Sustainable development and corporate environmental responsibility: Evidence from chinese corporations [Book Review]
David Bourget (Western Ontario)
David Chalmers (ANU, NYU)
Rafael De Clercq
Jack Alan Reynolds
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Journal of Agricultural and Environmental Ethics 22 (4):323-339 (2009)
China is currently experiencing rapid economic growth. The price of this, however, is environment pollution. Many Chinese corporations are lacking in corporate environmental responsibility (CER). Therefore, this study employs data from Chinese and multinational corporations to identify why Chinese corporations seldom engage in CER by investigating their motivations and stakeholders. The results show that the most important reason why Chinese corporations do not engage in CER is the fact that their competitive strategy of cost cutting makes them limited in resources, such as money, employees, information, or added value. Further study implies that Chinese corporations face more survival pressure, though they are willing to take environmental responsibilities as multinational corporations do. The results also imply that government and social surroundings can play an important role to arouse CER consciousness of Chinese corporations in all stakeholders. Consequently, Chinese government has a heavy duty to promote corporations to respond to their CER in the long run.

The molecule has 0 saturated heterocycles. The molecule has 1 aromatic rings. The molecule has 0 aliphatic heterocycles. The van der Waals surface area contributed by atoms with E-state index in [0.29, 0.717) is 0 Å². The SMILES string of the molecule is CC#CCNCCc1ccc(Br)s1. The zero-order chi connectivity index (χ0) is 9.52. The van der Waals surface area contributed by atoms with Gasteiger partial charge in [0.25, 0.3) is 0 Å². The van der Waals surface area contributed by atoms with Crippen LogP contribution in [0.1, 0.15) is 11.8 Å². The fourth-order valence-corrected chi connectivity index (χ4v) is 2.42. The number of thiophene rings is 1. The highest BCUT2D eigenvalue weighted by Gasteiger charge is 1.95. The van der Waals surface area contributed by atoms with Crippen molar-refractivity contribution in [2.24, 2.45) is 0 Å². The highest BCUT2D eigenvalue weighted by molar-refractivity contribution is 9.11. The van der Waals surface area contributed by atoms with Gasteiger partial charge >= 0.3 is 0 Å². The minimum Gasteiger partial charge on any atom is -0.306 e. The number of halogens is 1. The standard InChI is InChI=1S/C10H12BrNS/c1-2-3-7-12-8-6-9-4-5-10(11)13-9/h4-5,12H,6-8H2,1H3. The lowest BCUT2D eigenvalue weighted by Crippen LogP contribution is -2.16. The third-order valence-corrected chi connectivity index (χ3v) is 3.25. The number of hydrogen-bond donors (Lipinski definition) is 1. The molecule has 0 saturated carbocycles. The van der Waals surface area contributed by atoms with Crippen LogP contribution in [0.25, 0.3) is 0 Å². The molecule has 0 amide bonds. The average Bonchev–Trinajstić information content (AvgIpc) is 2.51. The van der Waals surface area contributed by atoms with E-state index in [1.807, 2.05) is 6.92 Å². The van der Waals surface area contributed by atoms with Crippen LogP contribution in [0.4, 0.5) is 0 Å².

|Keywords||Corporate environmental responsibility Sustainable development Chinese corporation Motivations and Stakeholders|
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